Man's Best Friend Has a Name
Man's best friend is named, Brandon.
That is at least the name of the author's last pet, a puppy named Brandon. Pets, specifically dogs are special to the human family. Owners form bonds with all animals, but dogs are special in that they seem of all the animals to have a more reciprocal affection towards their owners. Because of this bond, which, again, is not limited to dogs, naming a dog, a puppy is an important part of owner-pet affection. So What is man's best friend name? Discussed here is the importance of naming a dog, and how it forms the emotional bond to the dogs we love because dogs have personality.
Many owners go with traditional dog names like Spike, or Jake. For my puppy, he had to stand out because, well, he was my puppy.
What's the deal with Brandon
I love dogs above all the animals to have for a pet. Having had tropical fish, and a cat, dogs are the easiest to cuddle with. These canine need to have affection, constantly. Because dogs are so innocent, it is easy to show them that affection and be completely open emotionally with them due to the fact that they will never judge their owners! Love dogs.
Brandon was not the only dog attachment I made, but the lasting one that still brings tears to my eyes that he is no longer with me. That's another story.
Choosing a name is not as easy for some as it might be for others. Many owners go with traditional dog names like Spike, or Jake. For my puppy, he had to stand out because, well, he was my puppy.
The deal with Brandon is that he is the one love that all other pets must compare to in a pet/owner companionship. He was a young pup when first I met him. As with many owners in my life, I picked Brandon because he was the runt of the litter. So came the emotional bond because I could identify with him.
That is the deal with Brandon, the quintessential pup. He pulled my heart strings.
Dogs become part of the family just like a kid. Now, of course, kids are humans and have more value than a dog. (I know several people that will argue with that statement.)
What is in a Name?
Naming the dog, the best friend is an honor. Oh, and the name is not for the dog, who couldn't care less, it is for the owner. Dogs respond to body language and smell as well as sound according to the research of Jan Hoffman in her article about researching the best names for dogs. 1 It is a good read. Check it out below in the resources section.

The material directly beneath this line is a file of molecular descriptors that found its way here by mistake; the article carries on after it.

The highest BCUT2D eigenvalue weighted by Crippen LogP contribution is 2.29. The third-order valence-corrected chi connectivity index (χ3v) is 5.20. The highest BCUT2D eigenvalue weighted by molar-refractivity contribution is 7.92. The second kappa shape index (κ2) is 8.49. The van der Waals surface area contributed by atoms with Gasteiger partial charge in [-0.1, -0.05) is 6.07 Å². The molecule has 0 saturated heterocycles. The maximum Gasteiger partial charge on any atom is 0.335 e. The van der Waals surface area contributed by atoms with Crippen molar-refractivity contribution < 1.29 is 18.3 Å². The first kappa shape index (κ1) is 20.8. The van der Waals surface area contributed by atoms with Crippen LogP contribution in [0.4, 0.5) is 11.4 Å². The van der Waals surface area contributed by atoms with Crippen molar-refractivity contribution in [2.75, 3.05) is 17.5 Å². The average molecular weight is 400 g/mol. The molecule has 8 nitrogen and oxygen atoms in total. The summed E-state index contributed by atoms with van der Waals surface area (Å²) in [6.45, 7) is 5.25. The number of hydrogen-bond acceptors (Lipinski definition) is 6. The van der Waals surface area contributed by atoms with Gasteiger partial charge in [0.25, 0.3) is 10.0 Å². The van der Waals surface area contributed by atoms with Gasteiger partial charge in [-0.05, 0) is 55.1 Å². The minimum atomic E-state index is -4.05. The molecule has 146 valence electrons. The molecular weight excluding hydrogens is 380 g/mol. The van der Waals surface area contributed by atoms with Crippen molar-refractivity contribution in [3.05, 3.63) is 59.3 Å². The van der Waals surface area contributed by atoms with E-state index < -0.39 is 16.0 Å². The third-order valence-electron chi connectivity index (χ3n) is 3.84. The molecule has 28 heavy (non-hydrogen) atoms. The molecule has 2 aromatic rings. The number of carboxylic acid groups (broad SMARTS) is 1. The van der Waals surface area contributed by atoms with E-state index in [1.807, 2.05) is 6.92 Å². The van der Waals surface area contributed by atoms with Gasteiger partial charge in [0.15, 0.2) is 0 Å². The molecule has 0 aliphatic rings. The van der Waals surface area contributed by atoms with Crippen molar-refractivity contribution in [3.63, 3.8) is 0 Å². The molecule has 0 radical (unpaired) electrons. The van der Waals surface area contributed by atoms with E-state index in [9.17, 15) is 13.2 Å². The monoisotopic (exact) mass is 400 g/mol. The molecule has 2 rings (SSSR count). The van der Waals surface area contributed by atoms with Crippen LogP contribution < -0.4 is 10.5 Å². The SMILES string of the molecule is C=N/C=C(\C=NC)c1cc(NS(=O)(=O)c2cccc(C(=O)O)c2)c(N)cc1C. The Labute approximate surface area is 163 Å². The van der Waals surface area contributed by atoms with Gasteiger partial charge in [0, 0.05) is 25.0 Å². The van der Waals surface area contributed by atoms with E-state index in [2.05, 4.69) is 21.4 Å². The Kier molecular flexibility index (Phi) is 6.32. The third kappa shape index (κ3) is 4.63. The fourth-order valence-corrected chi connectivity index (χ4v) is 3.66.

Not to get too religious here, but God gave the animals to humans to subdue and love. To subdue doesn't mean owners should beat and harm their pets, not. I mean through loving patience, owners get the privilege of earning the trust of one of God's creatures to be a faithful companion.
Of course, pet owners should come second to human companionship, another topic too, but never should owners neglect such needy things as dogs. It is my professional (Wink, professional? Guffaw!) opinion that we will be held accountable to how we treat other humans and animals at the judgment day. What's in a name, though?
Comparing it to naming a child might push the emotional attachment, but I going with it. I have seven kids, so I think I can get away with that. Dogs become part of the family just like a kid. Now, of course, kids are humans and have more value than a dog. (I know several people that will argue with that statement.) However, the bound owners share with a dog is just as vivid. Humans like cute things. By the time kids become teens, it is too late to stop loving them because the cuteness is gone. The love is permanently set in.
With a dog who has grown from a cute little pup in the owners care, a bond of love forms that never breaks if the relationship, just like with any being, is nurtured. Naming the thing that you love is an act of intimacy that goes beyond words, but we find a word that comes close in a name.
The Human Heart is in a Dog's Name.
Name the dog whatever makes you feel happy. That is what the name is about. That is the science of naming the dog.
Because humans gain an emotional connection with the pets, it is up to us to make sure that the name we give to our dog is one that it will respond to when used. Though dogs do not feel the way humans feel, the respond better to things that appeal to them. Yes! Dogs respond to names that appeal to them better.
Irene Keliher states in her article on The Doggie People Blog that
Creativity and personal expression are important, sure, but when it comes to giving your dog a name, training is a top concern. Your dog will hear his name over and over, and will learn to respond to it when learning commands. In fact, veterinary behaviorists agree that dogs recognize their names because something happens after they hear them. In other words, it’s a more of a “cue” word than a personal identifier. 2
According to some of the views on dog naming, Brandon was not a good name for my pup. It worked for us, though. Naming a dog must be good for the dog and owner. If the dod has a long name Ebenezer, it may take a while for it to get used to responding to that queue. It is my belief that the dog will eventually catch on.
Name the dog whatever makes you feel happy. That is what the name is about. That is the science of naming the dog. All the other information are suggestions that may work better for the dog in the beginning, but it must work best for both in the long haul.
It is my professional opinion (snicker, wink again) that if owners decide their pets Supercalifragilisticexpialidocious, it will be a long go at it, but the dog will learn to respond.
© 2018 Rodric Anthony Johnson